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Sometimes they just don’t like you

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Earlier today I wrapped up representation in another Tallahassee area self-defense case. Being a Florida self-defense case, the law at issue is the dreaded “Four Horseman” of statutory confusion known as the “Stand Your Ground” law.

The “Stand Your Ground” law was enacted by the Florida Legislature in 2005. The law thoroughly modified Florida’s self-defense framework substantively and procedurally. Prior to the enactment of the current scheme, the law was pretty simple in that anyone who reasonably believed that force was necessary to prevent imminent death or great bodily harm to himself or another or to prevent the imminent commission of a forcible felony was free to act by using force.

Also, Florida used to recognize a common law duty to retreat that required a person to “retreat to the wall” or use “every reasonable means within his or her power to avoid the danger.” This meant that force couldn’t be the first club out of the bag when a “reasonable individual” was confronted with a hostile situation. However; in one’s own residence, no duty to retreat existed. This absence of the duty to retreat in one’s own residence was known by and large as the castle doctrine.

In the substantive arena Stand Your Ground eliminated the duty to retreat. Stand Your Ground also substantively expanded the castle doctrine.

In the procedural context, the reason that Stand Your Ground is unpopular with Florida prosecutors is that Stand Your Ground created an immunity from prosecution which allowed trial judges (gasp!) to evaluate a defendant’s self-defense claim prior to a jury. The most upsetting aspect of Stand Your Ground to Florida prosecutors (even those with robes) is that the law checks the prosecutor’s ability to simply charge folks they don’t like.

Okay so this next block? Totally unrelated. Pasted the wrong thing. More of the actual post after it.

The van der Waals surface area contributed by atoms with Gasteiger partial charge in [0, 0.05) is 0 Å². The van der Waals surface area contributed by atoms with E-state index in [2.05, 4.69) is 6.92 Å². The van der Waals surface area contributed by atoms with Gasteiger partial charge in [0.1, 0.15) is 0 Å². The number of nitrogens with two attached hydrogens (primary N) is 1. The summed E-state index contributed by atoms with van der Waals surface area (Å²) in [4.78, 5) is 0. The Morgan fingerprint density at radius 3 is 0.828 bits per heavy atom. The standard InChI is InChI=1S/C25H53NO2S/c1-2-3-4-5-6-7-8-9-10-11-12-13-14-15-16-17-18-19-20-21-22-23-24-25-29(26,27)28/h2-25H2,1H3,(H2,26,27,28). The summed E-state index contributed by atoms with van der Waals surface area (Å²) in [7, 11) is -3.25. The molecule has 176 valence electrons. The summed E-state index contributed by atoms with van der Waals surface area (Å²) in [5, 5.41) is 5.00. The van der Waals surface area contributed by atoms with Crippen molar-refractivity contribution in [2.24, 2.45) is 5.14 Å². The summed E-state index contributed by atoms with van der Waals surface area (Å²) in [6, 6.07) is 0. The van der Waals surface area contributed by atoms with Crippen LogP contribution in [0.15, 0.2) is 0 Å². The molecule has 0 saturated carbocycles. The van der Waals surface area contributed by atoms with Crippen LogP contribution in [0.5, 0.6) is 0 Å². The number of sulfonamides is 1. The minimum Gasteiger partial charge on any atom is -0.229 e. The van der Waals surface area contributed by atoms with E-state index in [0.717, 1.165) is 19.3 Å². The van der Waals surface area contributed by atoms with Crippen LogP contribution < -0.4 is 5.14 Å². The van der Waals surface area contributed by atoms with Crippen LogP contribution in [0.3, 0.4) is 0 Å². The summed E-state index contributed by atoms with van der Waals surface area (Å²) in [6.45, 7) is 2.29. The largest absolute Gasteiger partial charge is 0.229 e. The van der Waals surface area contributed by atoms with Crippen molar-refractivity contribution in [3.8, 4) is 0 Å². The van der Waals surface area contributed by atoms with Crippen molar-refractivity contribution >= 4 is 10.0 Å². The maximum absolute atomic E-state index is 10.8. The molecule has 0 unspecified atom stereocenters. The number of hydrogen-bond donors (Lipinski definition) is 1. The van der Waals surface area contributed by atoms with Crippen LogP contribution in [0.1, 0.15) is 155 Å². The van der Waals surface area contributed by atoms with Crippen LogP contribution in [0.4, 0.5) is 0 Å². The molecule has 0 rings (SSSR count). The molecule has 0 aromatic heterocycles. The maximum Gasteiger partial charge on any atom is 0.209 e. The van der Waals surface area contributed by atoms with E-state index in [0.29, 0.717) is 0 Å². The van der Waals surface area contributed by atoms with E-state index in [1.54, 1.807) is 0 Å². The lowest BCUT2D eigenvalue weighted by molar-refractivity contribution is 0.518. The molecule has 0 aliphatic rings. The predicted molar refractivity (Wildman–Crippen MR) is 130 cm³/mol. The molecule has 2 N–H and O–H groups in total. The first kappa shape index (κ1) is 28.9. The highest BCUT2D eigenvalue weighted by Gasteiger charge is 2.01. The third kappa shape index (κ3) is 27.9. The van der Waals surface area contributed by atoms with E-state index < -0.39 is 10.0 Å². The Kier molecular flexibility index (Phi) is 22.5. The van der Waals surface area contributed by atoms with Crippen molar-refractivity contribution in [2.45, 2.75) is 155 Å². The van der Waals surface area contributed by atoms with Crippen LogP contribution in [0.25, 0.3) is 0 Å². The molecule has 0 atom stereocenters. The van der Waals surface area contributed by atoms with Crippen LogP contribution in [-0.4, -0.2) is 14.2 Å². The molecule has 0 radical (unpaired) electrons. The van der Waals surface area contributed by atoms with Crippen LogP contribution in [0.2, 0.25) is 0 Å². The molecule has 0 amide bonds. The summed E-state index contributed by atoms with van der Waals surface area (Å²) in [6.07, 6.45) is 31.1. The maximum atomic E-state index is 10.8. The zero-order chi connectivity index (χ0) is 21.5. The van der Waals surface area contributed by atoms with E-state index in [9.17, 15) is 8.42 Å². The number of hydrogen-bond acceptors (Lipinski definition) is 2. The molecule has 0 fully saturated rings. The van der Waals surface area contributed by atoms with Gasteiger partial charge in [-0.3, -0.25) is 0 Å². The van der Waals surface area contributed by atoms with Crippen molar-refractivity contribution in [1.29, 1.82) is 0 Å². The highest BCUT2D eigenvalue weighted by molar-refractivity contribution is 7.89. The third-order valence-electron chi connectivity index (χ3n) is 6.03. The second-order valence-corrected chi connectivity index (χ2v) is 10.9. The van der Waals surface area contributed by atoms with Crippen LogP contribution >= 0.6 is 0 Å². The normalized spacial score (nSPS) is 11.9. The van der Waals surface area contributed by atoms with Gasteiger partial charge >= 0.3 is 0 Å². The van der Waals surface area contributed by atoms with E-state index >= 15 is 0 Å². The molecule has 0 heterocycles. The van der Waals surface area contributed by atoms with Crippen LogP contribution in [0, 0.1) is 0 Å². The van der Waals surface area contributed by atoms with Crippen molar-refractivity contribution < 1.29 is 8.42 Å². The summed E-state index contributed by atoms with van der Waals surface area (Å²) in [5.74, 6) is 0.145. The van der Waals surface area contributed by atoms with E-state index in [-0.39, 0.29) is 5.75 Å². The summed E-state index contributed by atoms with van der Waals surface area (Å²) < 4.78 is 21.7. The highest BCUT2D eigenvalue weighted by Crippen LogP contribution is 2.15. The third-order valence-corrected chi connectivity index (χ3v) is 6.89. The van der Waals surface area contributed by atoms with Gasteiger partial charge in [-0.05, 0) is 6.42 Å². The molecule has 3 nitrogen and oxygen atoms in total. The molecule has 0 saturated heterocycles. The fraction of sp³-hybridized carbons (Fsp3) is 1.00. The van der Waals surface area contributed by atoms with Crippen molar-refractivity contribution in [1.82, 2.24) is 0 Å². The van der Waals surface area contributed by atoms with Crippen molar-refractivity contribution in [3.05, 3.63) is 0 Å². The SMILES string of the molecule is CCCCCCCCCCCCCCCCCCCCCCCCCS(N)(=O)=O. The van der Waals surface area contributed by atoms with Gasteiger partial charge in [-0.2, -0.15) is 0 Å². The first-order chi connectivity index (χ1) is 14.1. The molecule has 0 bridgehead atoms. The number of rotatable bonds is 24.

In the olden days, Florida prosecutors could charge at will and take the case through to a jury for a resolution. Stand Your Ground checks the prosecutors previously unbridled discretion to charge unpopular people with violent crimes and then control the process up to the start of jury deliberations.

Stand Your Ground is more significant procedurally than substantively. Prosecutors have a long tradition of charging and prosecuting people who they simply don’t like. Following the enactment of Stand Your Ground – the prosecution has continued this tradition and now bristles at the procedural hurdle imposed.

Despite the existence of Stand Your Ground; the charging/prosecution of clearly innocent/immune defendants continues:

In the Tallahassee case of Jimmy Lee Hair (not involved) the State Attorney charged Hair with first degree murder for shooting a man who was forcibly entering a car in which Hair was a lawful passenger. The dead man’s forcible entry was occurring after unfriendly exchanges between the man and Hair as well as Hair’s companion at a Tallahassee nightclub (and crime hub). Despite even the pre-Stand Your Ground law which was clear that force is appropriate in order to prevent the imminent commission of a forcible felony (like burglary of an occupied conveyance with person assaulted); the Office of the State Attorney had Hair indicted for first degree murder and held in jail. Presumably the Office of the State Attorney thought pre and post Stand Your Ground law did not apply to Mr. Hair and that someone lawfully seated in a vehicle should talk to an assailant who forces his way in – perhaps to explain mutual feelings. Hair eventually won his case (it took an appellate court) but he spent a good while incarcerated. As Mr. Hair could tell you – sometimes they (the State) just doesn’t like you…